A Question about Canvas and Rolling- page one

I belong to the Shawbury Village Players, near Shrewsbury in Shropshire and for many years we have put on pantos in our village which did not have a stage. So it had to be built and dismantled again at the end of the run.

Now thanks to the lottery we have a fixed stage. not a lot of room above it, but we now have a rear 'cyclorama' measuring 22ft wide by 8'8" tall. Up until the new stage we used to have our rear 'cloth' painted on 4'4" by 8'8" pieces of tri-wall cardboard. Scene changes involved either turning them round to form another 'jigsaw' or removing them completely. ...we are now going for a proper backcloth.

Your website has some marvelous information on it but I do have a few of questions. Firstly, what material do you use for backcloths? Secondly, is it possible to roll a painted backcloth on to say a long scaffolding tube or would that be too narrow? My idea is to have two or three cloths so we can do scene changes by rolling one up and another down. If you have rolled yours how long did they take to unroll or does the paint crack so they won't roll. Finally, do you have any details of backcloth suppliers (the raw material)?


Hello Chris,
How nice to have a new stage to work on. What a pity it is so low. But read on as this is to your advantage!
I paint on canvas. (I think it is in fact a man-made version but it is just as good as the original natural canvas.) Co-incidentally you are the third person in the UK to ask this week about where I get my canvas. Here is what I wrote to the others…

I live in Northern Ireland and buy my canvas from my local Theatrical Supplies man.
I buy it in two versions. I can buy it from him 9 feet wide and (apparently) almost indefinite length. Buying it this way, as it comes off the loom, it is surprisingly cheap. I bought several pieces from him last week and each piece was 13 feet long and nine feet wide and each of those pieces cost me £30 plus vat. (No postage as I collected it myself from his workshop.) (June 2005 price)
However if I want a bigger width than that, then the price rockets as he gets his manufacturer to make up the piece with no seams.

Incidentally if you do end up with an overlap on your canvas then ensure the overlap is the right way up so that light striking the overlap does not cast a shadow.
So my advice is to firstly try contacting your own local Theatrical Supplies Company (yellow pages?).
However I have phoned my own man ( Bob Forster) and, just in case you do not have any luck at your end then he is willing to supply you from here in Northern Ireland. In actual fact I think he gets his canvas from a mill in England somewhere and he hinted he would probably get your order sent directly from there to you to save all the to-ing and fro-ing of the material and also to cut down on the cost of postage.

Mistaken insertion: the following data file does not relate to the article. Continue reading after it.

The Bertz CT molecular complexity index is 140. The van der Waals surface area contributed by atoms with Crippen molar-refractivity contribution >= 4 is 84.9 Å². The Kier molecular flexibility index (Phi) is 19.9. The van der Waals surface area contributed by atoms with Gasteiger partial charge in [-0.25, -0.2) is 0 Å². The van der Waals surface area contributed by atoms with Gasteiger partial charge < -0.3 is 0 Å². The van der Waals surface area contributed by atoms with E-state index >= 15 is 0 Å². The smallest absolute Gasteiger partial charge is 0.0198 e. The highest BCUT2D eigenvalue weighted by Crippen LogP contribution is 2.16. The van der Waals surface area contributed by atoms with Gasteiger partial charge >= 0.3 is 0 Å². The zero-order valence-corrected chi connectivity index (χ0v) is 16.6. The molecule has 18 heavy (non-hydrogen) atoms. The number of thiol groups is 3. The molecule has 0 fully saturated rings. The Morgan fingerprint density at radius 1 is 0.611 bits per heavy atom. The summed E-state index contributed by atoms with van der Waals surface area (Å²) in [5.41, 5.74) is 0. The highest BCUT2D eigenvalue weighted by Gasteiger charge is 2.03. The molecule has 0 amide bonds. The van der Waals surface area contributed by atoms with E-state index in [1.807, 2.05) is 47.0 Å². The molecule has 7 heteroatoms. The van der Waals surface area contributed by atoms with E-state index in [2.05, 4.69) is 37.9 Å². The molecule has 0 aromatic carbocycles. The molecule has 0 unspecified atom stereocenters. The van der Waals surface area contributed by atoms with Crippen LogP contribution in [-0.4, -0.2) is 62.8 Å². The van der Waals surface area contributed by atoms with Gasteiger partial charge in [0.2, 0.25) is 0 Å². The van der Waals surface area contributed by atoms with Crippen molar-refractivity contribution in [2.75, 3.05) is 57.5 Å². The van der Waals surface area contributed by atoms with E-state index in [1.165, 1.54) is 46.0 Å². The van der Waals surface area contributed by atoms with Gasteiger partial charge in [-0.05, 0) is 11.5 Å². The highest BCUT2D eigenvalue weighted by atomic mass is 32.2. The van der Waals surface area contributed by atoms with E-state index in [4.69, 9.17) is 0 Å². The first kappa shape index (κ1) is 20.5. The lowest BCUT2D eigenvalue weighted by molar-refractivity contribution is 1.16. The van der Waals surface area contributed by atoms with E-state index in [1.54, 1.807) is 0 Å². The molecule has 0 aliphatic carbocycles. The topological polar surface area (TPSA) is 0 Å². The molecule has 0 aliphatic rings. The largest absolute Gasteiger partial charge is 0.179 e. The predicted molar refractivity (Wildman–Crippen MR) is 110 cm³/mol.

I will email you with his details, phone number etc.

Incidentally he sells all manner of other theatrical goodies; Rosco paints (Very dear!) Shimmer cut cloths, gauzes, lighting rigs, lighting gels, gobos, fog machines, UV lamps and paints etc etc.
Unfortunately the man still does not have a computer or web site. I keep shouting at him about keeping up with the times and hopefully he will be going on line in a few months time. He and I have been “trading” for many years and he has never let me down.

Stretching. Yes if at all possible I stretch a new cloth when sealing it. Not needed once a cloth has been used once. Usually there is no chance of a frame so I have to improvise. One way is to position a couple of good heavy solid book-flats either side and staple the edges of the cloth to them. I also staple the cloth to a wooden batten along the top and another along the bottom which are in turn nailed to those bookflats.

Hope the above is of use Chris.
Next question. Rolling up.
If you use canvas and NOT CALICO then your paint will not crack. I am rather lavish when applying my paint so my canvases only last about six different shows before the paint starts to crack and even then we use the cracked canvas for cave interiors etc then when they are even past that, we cut holes in them for doorways etc. I use ordinary Dulux Vinyl Matt Emulsion for my painting. Much much cheaper than Rosco or acrylics. I guess it is the vinyl in the paint which gives it that elasticity enabling it not to crack when being rolled.
Rolling on a scaffold pole? Some companies do this (As you probably gather from my web site I work for several companies.) and they have a rather clever system of ropes wound around the ends so that they can haul them up. The rope is wound around the ends so that as they roll them up the rope unwinds from around the pole !! (I told you it was clever.)